How Does Shakespeare Use Language and Dramatic Techniques to Present Love in ‘Othello’ and ‘Romeo and Juliet’?

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How does Shakespeare use language and dramatic techniques to present love in ‘Othello’ and ‘Romeo and Juliet’?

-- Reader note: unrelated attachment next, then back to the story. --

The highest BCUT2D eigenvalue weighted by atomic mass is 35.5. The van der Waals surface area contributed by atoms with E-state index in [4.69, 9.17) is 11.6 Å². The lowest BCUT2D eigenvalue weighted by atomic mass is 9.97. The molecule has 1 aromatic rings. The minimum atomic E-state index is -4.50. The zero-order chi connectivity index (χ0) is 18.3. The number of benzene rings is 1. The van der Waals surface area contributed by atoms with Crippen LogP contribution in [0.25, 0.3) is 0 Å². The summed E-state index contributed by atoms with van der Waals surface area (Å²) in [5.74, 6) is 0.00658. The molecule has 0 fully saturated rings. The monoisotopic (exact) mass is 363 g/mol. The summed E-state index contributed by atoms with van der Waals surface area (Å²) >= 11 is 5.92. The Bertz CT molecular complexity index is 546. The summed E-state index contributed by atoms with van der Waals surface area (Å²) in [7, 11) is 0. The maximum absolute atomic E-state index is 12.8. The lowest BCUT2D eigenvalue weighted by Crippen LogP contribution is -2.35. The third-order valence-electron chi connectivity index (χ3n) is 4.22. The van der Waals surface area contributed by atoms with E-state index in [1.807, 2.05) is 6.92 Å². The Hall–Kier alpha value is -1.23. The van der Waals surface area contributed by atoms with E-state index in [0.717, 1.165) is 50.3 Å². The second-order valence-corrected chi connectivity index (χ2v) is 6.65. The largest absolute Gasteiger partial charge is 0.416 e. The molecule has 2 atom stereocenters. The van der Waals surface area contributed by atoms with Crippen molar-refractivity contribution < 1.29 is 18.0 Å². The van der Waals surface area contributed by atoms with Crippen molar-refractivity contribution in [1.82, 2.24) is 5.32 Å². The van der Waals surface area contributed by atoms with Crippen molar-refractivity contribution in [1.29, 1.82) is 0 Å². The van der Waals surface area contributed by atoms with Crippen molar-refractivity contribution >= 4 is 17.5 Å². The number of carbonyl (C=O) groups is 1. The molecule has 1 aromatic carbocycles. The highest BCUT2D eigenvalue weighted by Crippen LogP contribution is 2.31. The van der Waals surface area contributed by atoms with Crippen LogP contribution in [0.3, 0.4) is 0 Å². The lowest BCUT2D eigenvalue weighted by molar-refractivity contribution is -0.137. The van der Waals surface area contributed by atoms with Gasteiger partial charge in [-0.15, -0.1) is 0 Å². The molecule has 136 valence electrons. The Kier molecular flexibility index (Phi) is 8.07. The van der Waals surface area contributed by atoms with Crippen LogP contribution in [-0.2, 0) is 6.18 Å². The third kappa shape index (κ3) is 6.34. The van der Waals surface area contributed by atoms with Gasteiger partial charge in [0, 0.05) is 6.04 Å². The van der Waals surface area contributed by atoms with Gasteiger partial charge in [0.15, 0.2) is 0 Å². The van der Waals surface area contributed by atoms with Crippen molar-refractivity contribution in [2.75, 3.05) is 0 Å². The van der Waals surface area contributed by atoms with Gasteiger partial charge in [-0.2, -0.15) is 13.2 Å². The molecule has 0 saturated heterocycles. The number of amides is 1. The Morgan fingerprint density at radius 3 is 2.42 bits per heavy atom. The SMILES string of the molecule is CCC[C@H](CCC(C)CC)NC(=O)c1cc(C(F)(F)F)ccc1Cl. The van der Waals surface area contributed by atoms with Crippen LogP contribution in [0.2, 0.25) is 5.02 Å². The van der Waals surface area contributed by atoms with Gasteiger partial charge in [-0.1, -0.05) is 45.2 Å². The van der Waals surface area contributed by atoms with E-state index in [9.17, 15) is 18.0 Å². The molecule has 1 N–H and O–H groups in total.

‘Othello’ and ‘Romeo and Juliet’ were both written by Shakespeare between the 1590’s and the 1600’s; both were plays to excite and please the audience of the Elizabethan era with the theme of love and conflict. Shakespeare presents love in various ways; since love is complex, there are many forms of it: sexual, platonic, medieval courtly, familial, romantic and destructive love. With so many forms, Shakespeare is able to present love as both passionate and volatile to entertain the Elizabethan audience Shakespeare’s idea of sexual love is presented differently in ‘Othello’ and ‘R+J’. In Othello, Shakespeare explores the mature side of sexual love since Othello proudly announces subtly that he and Desdemona will be having coitus therefore he will have to say goodbye to his men. He describe the intercourse as a ‘profit’s yet to come ‘tween me and you’. Showing his openness on such a subject already presents the play as one that is mature. However once Iago poisons Othello’s ear with lies of Desdemona being disloyal, Othello speaks not of having intercourse with Desdemona, but on killing her instead. On the other hand, in ‘R+J’ sexual love is depicted as a humorous subject, representing the play as childish. For instance, the nurse mocks the innocent thoughts of Juliet by saying the ‘wanton blood’ rushes to her cheeks. The use of the word ‘wanton’, meaning a person who has sex freely, indicates that Juliet is flustered by the thoughts of sex. This humorous joke make the audience amused and stay concentrated on the play. In the two plays, platonic love is depicted as positive on the surface but negative when viewed at in detail. Iago repeatedly expressed his ‘love’ for Othello: ‘My lord, you know I love you.’ And ‘For too much loving you.’ However Shakespeare uses this opportunity to use dramatic irony to let the audience have an insight on Iago’s plan,...
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